Greg Sowinski firstname.lastname@example.org
January 13, 2014
LIMA — The man who had numerous chances to turn his life around after killing three illegal immigrants in a drunken crash nearly nine years ago was sent back to prison Monday.
Victor Anaya admitted to violating terms of his early release from prison halfway through a 10-year sentence. Judge Jeffrey Reed sent Anaya back to prison for the violations.
While Anaya’s admission came easy after he confessed to his probation officer, he did his best to try to talk the judge into keeping him out of prison. Anaya said he lived a clean life, had struggles with alcoholism, and hoped that he could get help through a prison alternative program.
Reed told Anaya he just couldn’t take that chance.
“Here we have a situation where you are engaging in behavior that killed people before. I don’t want anyone else killed and you killing yourself, either,” Reed said.
Anaya crashed into a car waiting at a light at the intersection of Elm Street and Woodlawn Avenue on Dec. 7. He tried to drive away but struck two parked cars before disabling his car. The woman, whose car he ran into at the light, was not seriously injured.
Anaya refused to take a blood-alcohol determination test but later admitted to drinking and likely being drunk.
Anaya, 35, was sentenced in 2006 to 10 years in prison for the June 24, 2005, crash that killed three illegal immigrants at the intersection of Lincoln Highway and state Route 115. Reed gave Anaya 10 years prison for that and suspended his driver license for life.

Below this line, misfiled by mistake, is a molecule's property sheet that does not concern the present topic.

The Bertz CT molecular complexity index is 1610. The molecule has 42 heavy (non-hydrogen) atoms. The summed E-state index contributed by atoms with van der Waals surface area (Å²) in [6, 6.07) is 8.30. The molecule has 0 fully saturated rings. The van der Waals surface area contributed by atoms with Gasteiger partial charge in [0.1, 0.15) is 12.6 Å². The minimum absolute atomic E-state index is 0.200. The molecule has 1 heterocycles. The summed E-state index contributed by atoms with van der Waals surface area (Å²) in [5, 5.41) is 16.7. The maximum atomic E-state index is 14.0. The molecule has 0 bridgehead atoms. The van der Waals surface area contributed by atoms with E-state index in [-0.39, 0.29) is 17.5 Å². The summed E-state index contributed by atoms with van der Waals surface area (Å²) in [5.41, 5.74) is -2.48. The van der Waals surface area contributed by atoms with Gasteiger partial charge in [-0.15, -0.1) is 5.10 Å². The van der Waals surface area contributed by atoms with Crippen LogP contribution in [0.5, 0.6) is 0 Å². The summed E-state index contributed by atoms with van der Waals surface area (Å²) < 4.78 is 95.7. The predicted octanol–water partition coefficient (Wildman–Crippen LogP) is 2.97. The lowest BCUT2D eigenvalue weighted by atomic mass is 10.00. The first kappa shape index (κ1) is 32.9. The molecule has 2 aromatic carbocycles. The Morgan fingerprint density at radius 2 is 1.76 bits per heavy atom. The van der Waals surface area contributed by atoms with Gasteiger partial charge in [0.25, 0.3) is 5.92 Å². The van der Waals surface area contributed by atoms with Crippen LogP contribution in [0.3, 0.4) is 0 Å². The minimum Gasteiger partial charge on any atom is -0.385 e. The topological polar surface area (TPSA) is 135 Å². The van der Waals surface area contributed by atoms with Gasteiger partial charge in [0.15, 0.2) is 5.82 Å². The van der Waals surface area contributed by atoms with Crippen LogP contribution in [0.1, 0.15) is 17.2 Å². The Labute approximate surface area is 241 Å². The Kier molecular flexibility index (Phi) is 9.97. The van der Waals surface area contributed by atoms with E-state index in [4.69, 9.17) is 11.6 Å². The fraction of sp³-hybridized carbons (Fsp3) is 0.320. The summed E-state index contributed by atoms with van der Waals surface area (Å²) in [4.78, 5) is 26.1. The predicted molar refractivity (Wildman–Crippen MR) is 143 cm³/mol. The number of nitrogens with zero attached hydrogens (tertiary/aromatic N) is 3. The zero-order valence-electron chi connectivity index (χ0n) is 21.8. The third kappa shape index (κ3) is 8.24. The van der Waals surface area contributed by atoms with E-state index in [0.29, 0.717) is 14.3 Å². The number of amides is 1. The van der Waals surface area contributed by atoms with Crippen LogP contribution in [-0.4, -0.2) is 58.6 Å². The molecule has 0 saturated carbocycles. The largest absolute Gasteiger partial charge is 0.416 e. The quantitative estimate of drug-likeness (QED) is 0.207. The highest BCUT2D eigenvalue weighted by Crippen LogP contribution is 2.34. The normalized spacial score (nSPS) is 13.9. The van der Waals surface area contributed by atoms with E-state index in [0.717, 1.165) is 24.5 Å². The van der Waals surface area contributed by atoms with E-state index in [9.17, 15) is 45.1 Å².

Reed released Anaya from prison in 2011, halfway through his sentence after Anaya maintained a good record in prison and appeared on the verge of turning his life around. But in September, Anaya was back in court trying to explain why he was caught driving at 4 a.m. outside of his driving privileges to and from work only. He said he was trying to get some food and pick up a woman.
The judge told him in September he was risking everything.
On Monday, the judge told Anaya he did this to himself, despite Anaya trying to offer excuses and deflect blame, even to the media for reporting on his criminal activity.
“It all comes down to you put yourself in the situation. You put the whole system in a situation. A person who has caused the death of three individuals was given a chance at a shorter prison stay,” Reed said. “You’ve been to prison. You know what you’re going back to if you’re violating. I don’t understand how the addiction can take over.”
Anaya said he was struggling to understand for himself.
“I don’t know the answer to that, either,” he said.
Anaya said he realizes he needs help. He said that day he was offered a beer, accepted and it went downhill from there.
His attorney, Joe Benavidez, also asked for a program that will offer counseling instead of prison.
“It’s just unfortunate that he has demons that can’t be explained,” Benavidez said.
Reed said the case is about more than just trying to give Anaya chances.
“How can I live with myself if I continue to do judicial release and you drove and killed someone?” the judge asked him.
Anaya received more than five years credit for time he served in prison and in the local jail. He will have just over four years to serve.
Reed also urged Anaya to find a way to get his alcoholism under control but expressed some doubt he would.
“If you find the secret to staying sober let me know someday because there are a lot of people I want to share that secret with,” Reed said.